The U.S. Senate likes to call itself the “world’s greatest deliberative body”. That self-proclaimed title has always been more hubris than truth, but the U.S. Senate has had its proud moments throughout history. The framers of the Constitution generally wrought well when it created the Senate, whose six-year terms and larger constituencies have generally produced consistently more moderate and thoughtful representatives of the people than the House.
The long terms means they are not constantly running for election and can act more independently, less dependent on the quickly changing winds of political opinion. The larger constituencies mean their constituents have a wider variety of interests and political opinions to be taken into account, which means most senators tend more toward moderation than extreme views. The Senate has usually had a more collegial and less adversarial atmosphere than the House of Representatives, and has produced more true bipartisan cooperation.
One of the Senate’s most solemn duties has always been the confirmation process, whereby most high-ranking officials nominated for the administration or the federal judiciary must be confirmed by a vote of the Senate. This is a very important duty, but is particularly important for the judiciary, which carries a lifetime appointment. Any mistake made in allowing an unqualified or unscrupulous person onto the bench can have consequences for many years. In terms of the Supreme Court it can literally change our country.
There is a lot of noise and furor over most Supreme Court nominations, as both parties joust and posture for the best political effect. Some other nominations draw similar attention, but only if someone on the relevant committees thinks there is political hay to be made.
Otherwise almost all nominations sail through with little attention and no objection. Every year, many almost completely unqualified persons are nominated and confirmed to positions of significant responsibility without more than a cursory review. Some of them have significant red flags in their backgrounds that are glossed over or ignored.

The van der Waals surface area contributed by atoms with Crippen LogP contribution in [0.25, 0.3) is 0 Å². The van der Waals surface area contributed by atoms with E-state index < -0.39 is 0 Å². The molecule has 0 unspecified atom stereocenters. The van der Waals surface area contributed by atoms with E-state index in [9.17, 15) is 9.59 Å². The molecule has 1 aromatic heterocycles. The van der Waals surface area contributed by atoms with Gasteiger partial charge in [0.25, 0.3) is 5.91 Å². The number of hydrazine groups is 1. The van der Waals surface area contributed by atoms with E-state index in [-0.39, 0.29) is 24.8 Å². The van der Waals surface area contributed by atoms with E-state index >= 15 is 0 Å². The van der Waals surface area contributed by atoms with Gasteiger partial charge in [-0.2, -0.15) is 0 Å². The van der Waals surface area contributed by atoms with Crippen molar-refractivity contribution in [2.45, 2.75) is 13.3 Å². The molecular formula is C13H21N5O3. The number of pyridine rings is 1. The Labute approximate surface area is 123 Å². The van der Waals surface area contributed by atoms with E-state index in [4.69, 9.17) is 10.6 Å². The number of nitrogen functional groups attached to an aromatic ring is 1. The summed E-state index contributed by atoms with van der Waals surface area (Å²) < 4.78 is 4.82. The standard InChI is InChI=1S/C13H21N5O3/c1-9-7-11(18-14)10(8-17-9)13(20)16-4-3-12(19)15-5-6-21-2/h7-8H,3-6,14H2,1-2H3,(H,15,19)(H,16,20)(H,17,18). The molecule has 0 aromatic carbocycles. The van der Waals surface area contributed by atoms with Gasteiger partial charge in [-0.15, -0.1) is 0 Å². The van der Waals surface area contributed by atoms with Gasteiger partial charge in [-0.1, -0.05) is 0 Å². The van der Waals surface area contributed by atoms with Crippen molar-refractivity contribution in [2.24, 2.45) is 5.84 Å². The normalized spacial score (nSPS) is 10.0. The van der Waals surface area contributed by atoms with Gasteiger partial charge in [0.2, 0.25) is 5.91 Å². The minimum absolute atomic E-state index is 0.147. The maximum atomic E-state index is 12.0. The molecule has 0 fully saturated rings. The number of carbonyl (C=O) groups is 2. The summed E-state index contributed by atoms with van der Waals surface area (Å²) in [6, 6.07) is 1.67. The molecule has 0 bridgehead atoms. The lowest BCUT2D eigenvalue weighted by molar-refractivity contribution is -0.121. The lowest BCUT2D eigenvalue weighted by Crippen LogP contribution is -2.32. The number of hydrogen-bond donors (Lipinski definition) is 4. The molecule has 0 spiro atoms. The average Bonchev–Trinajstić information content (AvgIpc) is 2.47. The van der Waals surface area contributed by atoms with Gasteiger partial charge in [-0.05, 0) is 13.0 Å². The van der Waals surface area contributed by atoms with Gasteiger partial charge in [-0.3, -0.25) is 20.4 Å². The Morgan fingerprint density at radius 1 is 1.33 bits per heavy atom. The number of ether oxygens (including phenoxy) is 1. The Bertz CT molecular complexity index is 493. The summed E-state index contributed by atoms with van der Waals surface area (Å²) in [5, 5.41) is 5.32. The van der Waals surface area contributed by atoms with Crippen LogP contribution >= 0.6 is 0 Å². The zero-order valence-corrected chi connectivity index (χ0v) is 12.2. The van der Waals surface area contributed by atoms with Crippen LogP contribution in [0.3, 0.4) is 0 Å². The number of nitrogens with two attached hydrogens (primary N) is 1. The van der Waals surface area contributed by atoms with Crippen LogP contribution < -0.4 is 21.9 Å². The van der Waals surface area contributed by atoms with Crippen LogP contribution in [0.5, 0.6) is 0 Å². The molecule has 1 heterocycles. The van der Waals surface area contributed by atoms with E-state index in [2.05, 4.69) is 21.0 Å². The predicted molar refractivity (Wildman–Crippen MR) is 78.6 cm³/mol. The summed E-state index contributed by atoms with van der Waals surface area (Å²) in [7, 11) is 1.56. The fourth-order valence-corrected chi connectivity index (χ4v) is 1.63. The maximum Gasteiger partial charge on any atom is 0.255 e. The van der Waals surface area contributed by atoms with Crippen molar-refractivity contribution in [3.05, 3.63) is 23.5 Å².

The whole process is a sham perpetrated by both parties because they have a shared interest in being able to deliver the spoils of victory to party loyalists, and being able to count on the political loyalty (as opposed to loyalty to country) of key officials when they are in power. Political loyalty trumps competence every single time.
Even those nominations which draw attention and furious political debate are a sham, and that is particularly true of Supreme Court nominations. It’s all a show for the public’s consumption, and decisions to vote or not for confirmation are almost always made for reasons of political convenience, rather than over real doubts about fitness for office or competence.
Over the years, nominees of both parties have basically been told to lie, dodge and avoid giving direct answers in both their official hearings and their private interviews. I’ve done such coaching myself as I prepared ambassadorial and assistant secretary nominees for their hearings. The purpose is to avoid taking definite positions on anything that might give someone an excuse to vote against them. So they lie, and they dance, and they deflect. All to seem unobjectionable, and give Senators a fig leaf to hide behind as they cast their votes. Some senators, for political reasons, will loudly roar their displeasure at the deception and evasion as senators of the other party fight to defend those same nominees. All of them know that if the roles were reversed and their own party was in power, they would be doing the opposite and voicing moral outrage or defending as fit the political needs of their party. It’s all a show for our benefit. To influence how we vote and who we support.